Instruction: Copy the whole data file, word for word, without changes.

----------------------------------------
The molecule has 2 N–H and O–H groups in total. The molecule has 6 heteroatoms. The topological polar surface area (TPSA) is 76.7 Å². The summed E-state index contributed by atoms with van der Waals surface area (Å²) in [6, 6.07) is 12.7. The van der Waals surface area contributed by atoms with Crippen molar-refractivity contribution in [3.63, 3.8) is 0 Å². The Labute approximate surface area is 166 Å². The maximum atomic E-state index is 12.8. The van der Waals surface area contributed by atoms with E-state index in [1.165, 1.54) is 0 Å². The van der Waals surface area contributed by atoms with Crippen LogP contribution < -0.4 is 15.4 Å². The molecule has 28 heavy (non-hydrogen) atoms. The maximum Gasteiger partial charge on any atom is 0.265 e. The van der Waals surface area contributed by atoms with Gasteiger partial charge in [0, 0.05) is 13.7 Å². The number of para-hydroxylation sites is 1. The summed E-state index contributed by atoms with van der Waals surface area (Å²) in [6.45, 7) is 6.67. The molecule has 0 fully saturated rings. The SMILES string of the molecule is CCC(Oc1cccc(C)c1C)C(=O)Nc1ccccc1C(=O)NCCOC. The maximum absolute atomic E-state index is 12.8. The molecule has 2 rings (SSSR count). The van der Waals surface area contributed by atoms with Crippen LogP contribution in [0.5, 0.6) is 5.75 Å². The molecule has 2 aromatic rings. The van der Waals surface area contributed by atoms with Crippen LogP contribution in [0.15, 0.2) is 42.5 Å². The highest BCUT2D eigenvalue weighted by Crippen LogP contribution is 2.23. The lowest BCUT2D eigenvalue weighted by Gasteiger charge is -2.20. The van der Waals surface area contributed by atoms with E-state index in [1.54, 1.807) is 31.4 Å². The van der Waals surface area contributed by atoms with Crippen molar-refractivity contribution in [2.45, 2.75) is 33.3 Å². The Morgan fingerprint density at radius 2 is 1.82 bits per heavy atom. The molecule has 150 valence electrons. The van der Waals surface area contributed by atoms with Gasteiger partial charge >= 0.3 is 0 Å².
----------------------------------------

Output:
The molecule has 2 N–H and O–H groups in total. The molecule has 6 heteroatoms. The topological polar surface area (TPSA) is 76.7 Å². The summed E-state index contributed by atoms with van der Waals surface area (Å²) in [6, 6.07) is 12.7. The van der Waals surface area contributed by atoms with Crippen molar-refractivity contribution in [3.63, 3.8) is 0 Å². The Labute approximate surface area is 166 Å². The maximum atomic E-state index is 12.8. The van der Waals surface area contributed by atoms with E-state index in [1.165, 1.54) is 0 Å². The van der Waals surface area contributed by atoms with Crippen LogP contribution < -0.4 is 15.4 Å². The molecule has 28 heavy (non-hydrogen) atoms. The maximum Gasteiger partial charge on any atom is 0.265 e. The van der Waals surface area contributed by atoms with Gasteiger partial charge in [0, 0.05) is 13.7 Å². The number of para-hydroxylation sites is 1. The summed E-state index contributed by atoms with van der Waals surface area (Å²) in [6.45, 7) is 6.67. The molecule has 0 fully saturated rings. The SMILES string of the molecule is CCC(Oc1cccc(C)c1C)C(=O)Nc1ccccc1C(=O)NCCOC. The maximum absolute atomic E-state index is 12.8. The molecule has 2 rings (SSSR count). The van der Waals surface area contributed by atoms with Crippen LogP contribution in [0.5, 0.6) is 5.75 Å². The molecule has 2 aromatic rings. The van der Waals surface area contributed by atoms with Crippen LogP contribution in [0.15, 0.2) is 42.5 Å². The highest BCUT2D eigenvalue weighted by Crippen LogP contribution is 2.23. The lowest BCUT2D eigenvalue weighted by Gasteiger charge is -2.20. The van der Waals surface area contributed by atoms with E-state index in [1.54, 1.807) is 31.4 Å². The van der Waals surface area contributed by atoms with Crippen molar-refractivity contribution in [2.45, 2.75) is 33.3 Å². The Morgan fingerprint density at radius 2 is 1.82 bits per heavy atom. The molecule has 150 valence electrons. The van der Waals surface area contributed by atoms with Gasteiger partial charge >= 0.3 is 0 Å².